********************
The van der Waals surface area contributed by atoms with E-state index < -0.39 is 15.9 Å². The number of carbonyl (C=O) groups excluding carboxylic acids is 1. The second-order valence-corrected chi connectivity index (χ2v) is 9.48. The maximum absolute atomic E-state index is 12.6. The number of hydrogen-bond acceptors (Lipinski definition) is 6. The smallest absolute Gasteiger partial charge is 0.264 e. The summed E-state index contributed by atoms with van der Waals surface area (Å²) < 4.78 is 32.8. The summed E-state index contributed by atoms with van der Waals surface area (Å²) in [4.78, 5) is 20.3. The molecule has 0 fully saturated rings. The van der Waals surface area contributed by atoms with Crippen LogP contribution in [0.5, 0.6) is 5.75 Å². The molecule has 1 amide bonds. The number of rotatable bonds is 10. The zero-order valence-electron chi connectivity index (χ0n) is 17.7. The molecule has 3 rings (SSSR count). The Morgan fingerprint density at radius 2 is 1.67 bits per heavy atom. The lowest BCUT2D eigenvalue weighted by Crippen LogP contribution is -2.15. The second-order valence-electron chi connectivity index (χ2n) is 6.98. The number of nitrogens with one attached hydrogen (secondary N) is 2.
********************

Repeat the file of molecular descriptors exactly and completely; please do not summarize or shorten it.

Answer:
The van der Waals surface area contributed by atoms with E-state index < -0.39 is 15.9 Å². The number of carbonyl (C=O) groups excluding carboxylic acids is 1. The second-order valence-corrected chi connectivity index (χ2v) is 9.48. The maximum absolute atomic E-state index is 12.6. The number of hydrogen-bond acceptors (Lipinski definition) is 6. The smallest absolute Gasteiger partial charge is 0.264 e. The summed E-state index contributed by atoms with van der Waals surface area (Å²) < 4.78 is 32.8. The summed E-state index contributed by atoms with van der Waals surface area (Å²) in [4.78, 5) is 20.3. The molecule has 0 fully saturated rings. The van der Waals surface area contributed by atoms with Crippen LogP contribution in [0.5, 0.6) is 5.75 Å². The molecule has 1 amide bonds. The number of rotatable bonds is 10. The zero-order valence-electron chi connectivity index (χ0n) is 17.7. The molecule has 3 rings (SSSR count). The Morgan fingerprint density at radius 2 is 1.67 bits per heavy atom. The lowest BCUT2D eigenvalue weighted by Crippen LogP contribution is -2.15. The second-order valence-electron chi connectivity index (χ2n) is 6.98. The number of nitrogens with one attached hydrogen (secondary N) is 2.